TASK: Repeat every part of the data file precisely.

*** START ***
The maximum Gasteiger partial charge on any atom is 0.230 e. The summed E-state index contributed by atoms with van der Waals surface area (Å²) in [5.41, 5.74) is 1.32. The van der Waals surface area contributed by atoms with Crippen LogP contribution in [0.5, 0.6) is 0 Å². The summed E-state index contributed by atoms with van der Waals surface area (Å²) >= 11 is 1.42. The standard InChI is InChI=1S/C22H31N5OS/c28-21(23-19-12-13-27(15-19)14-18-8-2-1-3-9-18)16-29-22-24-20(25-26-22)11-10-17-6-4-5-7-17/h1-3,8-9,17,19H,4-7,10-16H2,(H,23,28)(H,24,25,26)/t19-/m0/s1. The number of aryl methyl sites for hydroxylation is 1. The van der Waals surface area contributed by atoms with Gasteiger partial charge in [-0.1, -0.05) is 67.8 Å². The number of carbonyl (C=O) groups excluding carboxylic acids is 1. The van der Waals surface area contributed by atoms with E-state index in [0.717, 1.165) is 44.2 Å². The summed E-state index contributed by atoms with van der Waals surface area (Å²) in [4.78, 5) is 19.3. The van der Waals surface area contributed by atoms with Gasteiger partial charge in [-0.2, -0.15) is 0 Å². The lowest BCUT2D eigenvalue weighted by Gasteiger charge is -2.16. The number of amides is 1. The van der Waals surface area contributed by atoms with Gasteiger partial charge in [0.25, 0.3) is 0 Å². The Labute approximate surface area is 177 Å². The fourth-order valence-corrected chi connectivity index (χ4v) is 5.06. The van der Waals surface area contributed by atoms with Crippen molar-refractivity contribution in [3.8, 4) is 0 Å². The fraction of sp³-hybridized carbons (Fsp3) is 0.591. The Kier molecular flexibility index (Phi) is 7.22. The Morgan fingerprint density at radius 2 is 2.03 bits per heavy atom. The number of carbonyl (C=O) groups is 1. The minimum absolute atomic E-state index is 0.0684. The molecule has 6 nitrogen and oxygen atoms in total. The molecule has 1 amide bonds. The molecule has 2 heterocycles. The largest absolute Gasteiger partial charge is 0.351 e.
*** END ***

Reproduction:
The maximum Gasteiger partial charge on any atom is 0.230 e. The summed E-state index contributed by atoms with van der Waals surface area (Å²) in [5.41, 5.74) is 1.32. The van der Waals surface area contributed by atoms with Crippen LogP contribution in [0.5, 0.6) is 0 Å². The summed E-state index contributed by atoms with van der Waals surface area (Å²) >= 11 is 1.42. The standard InChI is InChI=1S/C22H31N5OS/c28-21(23-19-12-13-27(15-19)14-18-8-2-1-3-9-18)16-29-22-24-20(25-26-22)11-10-17-6-4-5-7-17/h1-3,8-9,17,19H,4-7,10-16H2,(H,23,28)(H,24,25,26)/t19-/m0/s1. The number of aryl methyl sites for hydroxylation is 1. The van der Waals surface area contributed by atoms with Gasteiger partial charge in [-0.1, -0.05) is 67.8 Å². The number of carbonyl (C=O) groups excluding carboxylic acids is 1. The van der Waals surface area contributed by atoms with E-state index in [0.717, 1.165) is 44.2 Å². The summed E-state index contributed by atoms with van der Waals surface area (Å²) in [4.78, 5) is 19.3. The van der Waals surface area contributed by atoms with Gasteiger partial charge in [-0.2, -0.15) is 0 Å². The lowest BCUT2D eigenvalue weighted by Gasteiger charge is -2.16. The number of amides is 1. The van der Waals surface area contributed by atoms with Gasteiger partial charge in [0.25, 0.3) is 0 Å². The Labute approximate surface area is 177 Å². The fourth-order valence-corrected chi connectivity index (χ4v) is 5.06. The van der Waals surface area contributed by atoms with Crippen molar-refractivity contribution in [3.8, 4) is 0 Å². The fraction of sp³-hybridized carbons (Fsp3) is 0.591. The Kier molecular flexibility index (Phi) is 7.22. The Morgan fingerprint density at radius 2 is 2.03 bits per heavy atom. The number of carbonyl (C=O) groups is 1. The minimum absolute atomic E-state index is 0.0684. The molecule has 6 nitrogen and oxygen atoms in total. The molecule has 1 amide bonds. The molecule has 2 heterocycles. The largest absolute Gasteiger partial charge is 0.351 e.